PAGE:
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Tuesday April 10th, 2012  
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New research has found that Whitebark and Limber pines, which were listed by the province as endangered in 2009, are being devastated by a combination of climate change, mountain pine beetle and a rare fungus known as white pine blister rust.
As part of his master’s thesis in conservation biology, University of Alberta student Evan Esch studied Whitebark pine and found that rising temperatures have resulted in the trees falling victim to the beetles and a rare strain of blister rust, a fungal infection which arrived in Canada from Europe in 1910.
Tree health surveys conducted by Alberta Sustainable Resource Development (SRD) have found that blister rust has killed off roughly 25 per cent of 30 million Whitebark pine population in the Canadian Rockies and that an additional 40 per cent are infected with the fungus.
According to SRD Southern Rockies Forest Health Officer Brad Jones, this number is even higher in the southern part of the province, where blister rust infection is the worst, with a staggering mortality rate of 50 per cent and 75 per cent infection rate of remaining trees.
Jones said the Waterton area is the worst affected, adding that the majority of still living trees are no longer producing cones.
“They’re more like ‘living dead’, and we’re not entirely sure what is causing it,” said Jones.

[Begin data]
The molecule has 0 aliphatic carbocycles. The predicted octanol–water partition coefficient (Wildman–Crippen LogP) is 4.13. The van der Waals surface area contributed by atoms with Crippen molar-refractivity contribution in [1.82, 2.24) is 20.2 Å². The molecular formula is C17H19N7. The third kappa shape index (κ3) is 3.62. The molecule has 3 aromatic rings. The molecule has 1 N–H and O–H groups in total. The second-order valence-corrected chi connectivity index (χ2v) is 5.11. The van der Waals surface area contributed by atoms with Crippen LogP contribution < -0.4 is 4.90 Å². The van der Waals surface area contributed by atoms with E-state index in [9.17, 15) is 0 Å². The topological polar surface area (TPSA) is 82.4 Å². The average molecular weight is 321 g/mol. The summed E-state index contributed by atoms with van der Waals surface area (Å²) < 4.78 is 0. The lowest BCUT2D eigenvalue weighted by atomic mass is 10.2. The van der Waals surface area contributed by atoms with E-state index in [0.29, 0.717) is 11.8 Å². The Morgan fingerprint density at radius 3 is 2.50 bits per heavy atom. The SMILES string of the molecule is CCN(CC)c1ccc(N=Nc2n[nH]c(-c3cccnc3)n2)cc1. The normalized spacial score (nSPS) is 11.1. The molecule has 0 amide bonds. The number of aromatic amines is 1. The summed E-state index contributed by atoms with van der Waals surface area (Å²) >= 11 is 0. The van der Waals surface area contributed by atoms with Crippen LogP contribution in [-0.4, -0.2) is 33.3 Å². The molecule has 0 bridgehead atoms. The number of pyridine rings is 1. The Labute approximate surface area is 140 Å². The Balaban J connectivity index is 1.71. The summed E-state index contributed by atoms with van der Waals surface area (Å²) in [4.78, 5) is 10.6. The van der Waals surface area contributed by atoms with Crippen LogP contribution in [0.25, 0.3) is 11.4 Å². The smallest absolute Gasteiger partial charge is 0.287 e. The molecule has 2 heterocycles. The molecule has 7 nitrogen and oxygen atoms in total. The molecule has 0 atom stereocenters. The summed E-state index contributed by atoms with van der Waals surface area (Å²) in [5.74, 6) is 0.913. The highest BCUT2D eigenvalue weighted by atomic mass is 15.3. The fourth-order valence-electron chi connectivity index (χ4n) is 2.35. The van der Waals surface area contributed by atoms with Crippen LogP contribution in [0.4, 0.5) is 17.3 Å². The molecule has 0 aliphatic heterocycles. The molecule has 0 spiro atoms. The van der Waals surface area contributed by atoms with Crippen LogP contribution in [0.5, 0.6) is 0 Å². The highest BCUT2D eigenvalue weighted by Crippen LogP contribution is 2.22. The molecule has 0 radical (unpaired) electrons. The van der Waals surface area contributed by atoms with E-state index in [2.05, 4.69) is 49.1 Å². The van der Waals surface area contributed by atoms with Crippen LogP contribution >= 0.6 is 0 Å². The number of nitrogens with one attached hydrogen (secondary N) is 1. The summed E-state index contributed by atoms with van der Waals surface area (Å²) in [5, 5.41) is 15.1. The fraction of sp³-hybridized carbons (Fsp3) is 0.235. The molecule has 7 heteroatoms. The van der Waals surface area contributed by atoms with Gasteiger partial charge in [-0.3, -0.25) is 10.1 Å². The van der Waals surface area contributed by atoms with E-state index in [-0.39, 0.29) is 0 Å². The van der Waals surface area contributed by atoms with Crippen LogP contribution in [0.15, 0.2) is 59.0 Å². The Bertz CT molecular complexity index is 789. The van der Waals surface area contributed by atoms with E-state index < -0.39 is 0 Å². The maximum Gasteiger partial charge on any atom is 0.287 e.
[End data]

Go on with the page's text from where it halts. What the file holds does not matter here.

Those trees which aren’t infected with the fungus also face the threat of mountain pine beetle, populations of which have had a chance to regenerate over the past year due to milder temperatures and less fire disturbance.
Esch’s research found that the beetles are being found at higher elevations than ever before, due largely to the fact that they are doing well in Limber and Whitebark pines, not just Lodgepole pines, which they have traditionally preferred.
Jones said beetle populations are more abundant up around Grande Prairie and Grande Cache – the northern edge of where Whitebark pines grow – and are significantly lower in the south.

“We’re seeing a real tree health gradient, with far fewer healthy trees the further north you go,” said Jones, adding that SRD has found pockets of trees with low instance of rust infection and beetle infestation in northern areas.
As part of the province’s Whitebark and Limber Pine Recovery Plan, which is currently in progress and will be completed this year, SRD will work to reduce direct mortality through mitigation and habitat management, in addition to locating trees with natural resistance to blister rust, collecting seeds and breeding the trees in greenhouses and SRD’s Tree Improvement and Seed Centre in Smoky Lake.
“The objective is to keep a viable, self-sustaining population,” said Jones.
“If we can get the seeds to germinate… we could breed those trees and put them back out on the landscape.”
Jones noted that while the trees are not commercial commodities (due to their tendency not to grow tall and straight) they both act as keystone foundation species which are integral to forest health.
“The trees produce large seeds which provide valuable nutrients for wildlife (including squirrels, birds and bears),” said Jones.
He added that the trees are also the first species to regenerate and grow after a fire or avalanche, promoting community growth and succession for other tree species such as spruce and fir.
“These trees play a disproportionately large role in the ecosystem,” said Jones.
“That’s why they are so invaluable.”
SRD plans to implement the measures of the recovery plan over the next few years.
For more information, visit under “Lands and Forests”, click on “Forest Health” and then “Forest Pests”.
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